Setting up a decent security camera system can get pricey. Sure, the leaps and bounds in Camera technology have resulted in some pretty compact pieces of tech capable of hi-res video recording. Solid-state hard external hard drives with massive capacities are also cheaper than they've ever been, even with supply chain issues.
However, for some reason, many security systems don't utilize high-fidelity image quality when it comes to recording their surroundings and loss prevention initiatives. Perhaps it's got something to do with resolution: if you're filming for 24 hours a day and keeping all of that surveillance on file, then of course your image quality is going to be compromised.
And depending on how much footage you need to have saved and how many cameras you'll require to set up a proper surveillance system, and whether or not you need help putting that setup together, it could cost a pretty penny.
So you could go through all of the trouble of setting that system up in the hopes of catching anyone who is trying to pilfer goods from your store and then saving the footage for prosecution.
Or you could do what this Dollar Tree store does.
Which is plopping screw-on fake security cameras all throughout their store in the hopes that some customers will see them and be deterred from stealing a few boxes of stale $1/each Butterfinger BB's, a tube of the worst toothpaste they'll ever put in their mouth, or an 8-pack of RoseArt Crayons.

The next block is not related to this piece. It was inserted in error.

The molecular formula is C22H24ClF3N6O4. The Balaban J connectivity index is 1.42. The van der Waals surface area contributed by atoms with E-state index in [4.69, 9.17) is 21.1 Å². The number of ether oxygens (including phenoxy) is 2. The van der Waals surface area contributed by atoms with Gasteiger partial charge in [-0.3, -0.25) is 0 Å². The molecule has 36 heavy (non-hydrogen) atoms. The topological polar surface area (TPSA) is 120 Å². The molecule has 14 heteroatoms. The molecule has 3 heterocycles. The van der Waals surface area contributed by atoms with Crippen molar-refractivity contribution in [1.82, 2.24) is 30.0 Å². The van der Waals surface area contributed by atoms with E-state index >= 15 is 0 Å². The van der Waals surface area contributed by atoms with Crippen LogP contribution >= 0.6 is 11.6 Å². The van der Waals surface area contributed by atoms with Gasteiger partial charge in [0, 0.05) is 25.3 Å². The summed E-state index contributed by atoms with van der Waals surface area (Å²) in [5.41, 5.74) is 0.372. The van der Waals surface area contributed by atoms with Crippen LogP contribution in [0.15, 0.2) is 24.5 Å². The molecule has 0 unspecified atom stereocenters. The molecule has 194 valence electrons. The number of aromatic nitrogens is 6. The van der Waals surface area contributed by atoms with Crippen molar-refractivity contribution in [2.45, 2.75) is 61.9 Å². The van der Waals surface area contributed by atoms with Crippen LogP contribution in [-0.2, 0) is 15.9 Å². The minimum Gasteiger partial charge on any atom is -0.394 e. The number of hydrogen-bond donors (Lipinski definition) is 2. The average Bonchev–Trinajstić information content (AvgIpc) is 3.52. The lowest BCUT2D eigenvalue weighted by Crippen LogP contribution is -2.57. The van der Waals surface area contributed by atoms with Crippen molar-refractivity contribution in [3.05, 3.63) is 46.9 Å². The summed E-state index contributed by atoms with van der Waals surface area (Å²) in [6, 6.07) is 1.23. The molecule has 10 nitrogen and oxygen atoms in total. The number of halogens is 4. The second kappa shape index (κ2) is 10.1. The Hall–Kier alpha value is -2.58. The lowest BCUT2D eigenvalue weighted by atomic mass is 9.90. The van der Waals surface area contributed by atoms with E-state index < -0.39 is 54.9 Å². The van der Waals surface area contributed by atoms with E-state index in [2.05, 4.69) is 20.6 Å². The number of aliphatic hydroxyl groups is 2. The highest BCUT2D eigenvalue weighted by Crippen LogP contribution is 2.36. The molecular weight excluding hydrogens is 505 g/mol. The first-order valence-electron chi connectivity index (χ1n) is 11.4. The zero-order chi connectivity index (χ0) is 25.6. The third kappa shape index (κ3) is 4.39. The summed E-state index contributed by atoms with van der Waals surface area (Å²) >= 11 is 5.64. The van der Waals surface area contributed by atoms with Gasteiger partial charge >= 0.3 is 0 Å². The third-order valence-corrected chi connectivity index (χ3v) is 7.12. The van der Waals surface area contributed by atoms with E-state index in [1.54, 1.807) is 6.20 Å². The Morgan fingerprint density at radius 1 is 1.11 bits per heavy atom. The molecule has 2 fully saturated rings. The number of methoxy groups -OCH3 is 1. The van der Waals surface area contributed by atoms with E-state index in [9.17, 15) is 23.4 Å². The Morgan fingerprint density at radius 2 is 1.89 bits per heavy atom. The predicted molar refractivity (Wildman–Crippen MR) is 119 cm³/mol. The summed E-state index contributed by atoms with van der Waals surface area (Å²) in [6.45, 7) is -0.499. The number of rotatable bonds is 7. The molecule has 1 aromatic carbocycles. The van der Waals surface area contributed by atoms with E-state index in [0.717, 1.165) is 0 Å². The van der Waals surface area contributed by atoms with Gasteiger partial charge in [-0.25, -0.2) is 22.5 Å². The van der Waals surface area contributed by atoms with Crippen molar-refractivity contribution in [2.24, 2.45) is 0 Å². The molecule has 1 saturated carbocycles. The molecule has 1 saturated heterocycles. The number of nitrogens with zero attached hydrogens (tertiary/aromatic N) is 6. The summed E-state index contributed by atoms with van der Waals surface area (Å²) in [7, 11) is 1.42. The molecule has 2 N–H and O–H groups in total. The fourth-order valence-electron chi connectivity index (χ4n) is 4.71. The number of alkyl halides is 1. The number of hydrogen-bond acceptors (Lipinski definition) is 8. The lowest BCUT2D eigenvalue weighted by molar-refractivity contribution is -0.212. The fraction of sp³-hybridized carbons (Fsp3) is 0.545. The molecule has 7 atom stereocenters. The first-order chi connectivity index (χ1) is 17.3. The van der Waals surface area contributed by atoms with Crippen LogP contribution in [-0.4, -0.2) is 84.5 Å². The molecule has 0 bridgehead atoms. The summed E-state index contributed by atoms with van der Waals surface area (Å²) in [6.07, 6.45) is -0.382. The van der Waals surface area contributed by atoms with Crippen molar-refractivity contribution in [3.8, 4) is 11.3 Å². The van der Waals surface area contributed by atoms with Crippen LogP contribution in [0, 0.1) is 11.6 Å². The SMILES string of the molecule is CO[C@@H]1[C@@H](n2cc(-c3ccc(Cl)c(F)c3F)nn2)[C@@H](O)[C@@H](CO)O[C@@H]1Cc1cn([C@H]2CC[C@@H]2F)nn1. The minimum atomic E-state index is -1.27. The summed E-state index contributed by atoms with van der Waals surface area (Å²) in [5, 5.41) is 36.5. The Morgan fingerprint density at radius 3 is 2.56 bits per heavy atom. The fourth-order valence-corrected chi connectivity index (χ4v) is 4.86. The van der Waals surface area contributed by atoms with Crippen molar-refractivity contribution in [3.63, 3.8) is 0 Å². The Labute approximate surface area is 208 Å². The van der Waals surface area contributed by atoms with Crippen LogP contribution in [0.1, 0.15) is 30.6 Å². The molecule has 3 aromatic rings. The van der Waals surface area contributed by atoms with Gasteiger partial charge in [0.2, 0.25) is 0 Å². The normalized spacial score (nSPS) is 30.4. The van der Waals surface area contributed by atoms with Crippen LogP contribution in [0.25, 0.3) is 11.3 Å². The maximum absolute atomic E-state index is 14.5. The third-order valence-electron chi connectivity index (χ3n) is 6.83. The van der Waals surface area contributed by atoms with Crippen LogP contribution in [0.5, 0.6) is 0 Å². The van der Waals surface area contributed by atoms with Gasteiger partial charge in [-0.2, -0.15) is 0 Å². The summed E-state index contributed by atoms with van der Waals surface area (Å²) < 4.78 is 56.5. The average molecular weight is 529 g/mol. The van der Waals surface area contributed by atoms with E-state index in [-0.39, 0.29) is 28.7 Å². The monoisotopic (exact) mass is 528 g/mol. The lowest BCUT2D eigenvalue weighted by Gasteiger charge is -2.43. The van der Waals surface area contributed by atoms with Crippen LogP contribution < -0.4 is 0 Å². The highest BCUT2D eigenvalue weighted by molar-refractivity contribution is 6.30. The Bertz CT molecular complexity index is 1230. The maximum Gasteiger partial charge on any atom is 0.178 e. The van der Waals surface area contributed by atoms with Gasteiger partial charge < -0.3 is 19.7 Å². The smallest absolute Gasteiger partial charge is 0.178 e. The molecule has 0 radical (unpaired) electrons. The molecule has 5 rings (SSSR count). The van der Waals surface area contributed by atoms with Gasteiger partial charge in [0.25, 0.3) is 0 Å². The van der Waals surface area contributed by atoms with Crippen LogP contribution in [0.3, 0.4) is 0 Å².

At least that's what this TikToker believes they discovered after noticing their local Dollar Tree had a few of these bad boys littered throughout the store. Interestingly enough, the low-price retailer sells them to customers themselves on their website.
It's literally labeled: "Fake Security Camera" and they only cost $1.25 each. Here's the item's description: "These fake security cameras have a very realistic appearance with the red glowing light coming from within. There is no wiring necessary and installation is easy with the 2 wall screws that are included. 2 AA batteries are needed (not included)."
Some folks wondered why in the world someone would even steal from The Dollar Tree of all places. Others quipped that the reason why the store felt the need to start pretending as if they had surveillance in the store is because most items increased from $1 each to $1.25.
And a litany of other folks wanted to know just what in the world the owners of the store were thinking setting up the same fake cameras in the store that they sold not just on their own website, but in the same store as well.
Maybe it was a case of a multi-layered psychological marketing scheme, getting shoppers to see the fake security camera, then pausing and thinking they were being watched, and then realizing that they actually weren't being watched, but then realizing it's this same kind of hesitation that might be worth the $1.25 a piece to get folks second-guessing whether or not they should try and break into their place.
It should be noted that Dollar Tree isn't the only major retailer that uses "dummy" cameras, there are reports of different businesses implementing them in their own locations in an effort to try and curtail shoplifting.
What do you think? Can you easily spot a dummy camera? Do you think that businesses should just invest in the real thing?